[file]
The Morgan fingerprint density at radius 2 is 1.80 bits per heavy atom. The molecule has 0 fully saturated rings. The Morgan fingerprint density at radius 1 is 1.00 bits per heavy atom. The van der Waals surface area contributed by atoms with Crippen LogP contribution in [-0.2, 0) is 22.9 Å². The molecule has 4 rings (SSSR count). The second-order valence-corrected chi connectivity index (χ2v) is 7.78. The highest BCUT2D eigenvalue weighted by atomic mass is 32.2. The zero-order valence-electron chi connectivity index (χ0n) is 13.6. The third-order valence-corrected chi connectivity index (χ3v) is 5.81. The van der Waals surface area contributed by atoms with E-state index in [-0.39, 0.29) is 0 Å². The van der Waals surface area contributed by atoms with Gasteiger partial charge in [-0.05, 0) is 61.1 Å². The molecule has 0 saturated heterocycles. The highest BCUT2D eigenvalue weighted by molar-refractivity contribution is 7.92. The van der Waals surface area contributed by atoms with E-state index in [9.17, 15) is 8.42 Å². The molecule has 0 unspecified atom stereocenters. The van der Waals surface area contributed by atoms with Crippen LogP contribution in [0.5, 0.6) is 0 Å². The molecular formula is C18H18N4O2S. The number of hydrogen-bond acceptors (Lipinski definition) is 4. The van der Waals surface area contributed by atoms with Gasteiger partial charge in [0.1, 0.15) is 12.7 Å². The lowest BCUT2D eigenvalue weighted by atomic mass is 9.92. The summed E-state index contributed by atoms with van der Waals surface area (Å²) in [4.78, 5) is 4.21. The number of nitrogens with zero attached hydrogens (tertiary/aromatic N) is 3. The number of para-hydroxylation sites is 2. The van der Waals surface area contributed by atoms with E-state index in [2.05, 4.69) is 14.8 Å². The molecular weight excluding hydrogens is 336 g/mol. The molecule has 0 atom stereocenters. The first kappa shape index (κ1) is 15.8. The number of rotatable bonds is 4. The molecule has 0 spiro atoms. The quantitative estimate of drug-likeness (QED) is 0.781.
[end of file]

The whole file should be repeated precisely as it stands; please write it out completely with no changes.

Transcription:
The Morgan fingerprint density at radius 2 is 1.80 bits per heavy atom. The molecule has 0 fully saturated rings. The Morgan fingerprint density at radius 1 is 1.00 bits per heavy atom. The van der Waals surface area contributed by atoms with Crippen LogP contribution in [-0.2, 0) is 22.9 Å². The molecule has 4 rings (SSSR count). The second-order valence-corrected chi connectivity index (χ2v) is 7.78. The highest BCUT2D eigenvalue weighted by atomic mass is 32.2. The zero-order valence-electron chi connectivity index (χ0n) is 13.6. The third-order valence-corrected chi connectivity index (χ3v) is 5.81. The van der Waals surface area contributed by atoms with E-state index in [-0.39, 0.29) is 0 Å². The van der Waals surface area contributed by atoms with Gasteiger partial charge in [-0.05, 0) is 61.1 Å². The molecule has 0 saturated heterocycles. The highest BCUT2D eigenvalue weighted by molar-refractivity contribution is 7.92. The van der Waals surface area contributed by atoms with E-state index in [9.17, 15) is 8.42 Å². The molecule has 0 unspecified atom stereocenters. The van der Waals surface area contributed by atoms with Crippen LogP contribution in [0.5, 0.6) is 0 Å². The molecular formula is C18H18N4O2S. The number of hydrogen-bond acceptors (Lipinski definition) is 4. The van der Waals surface area contributed by atoms with Gasteiger partial charge in [0.1, 0.15) is 12.7 Å². The lowest BCUT2D eigenvalue weighted by atomic mass is 9.92. The summed E-state index contributed by atoms with van der Waals surface area (Å²) in [4.78, 5) is 4.21. The number of nitrogens with zero attached hydrogens (tertiary/aromatic N) is 3. The number of para-hydroxylation sites is 2. The van der Waals surface area contributed by atoms with E-state index in [2.05, 4.69) is 14.8 Å². The molecular weight excluding hydrogens is 336 g/mol. The molecule has 0 atom stereocenters. The first kappa shape index (κ1) is 15.8. The number of rotatable bonds is 4. The molecule has 0 spiro atoms. The quantitative estimate of drug-likeness (QED) is 0.781.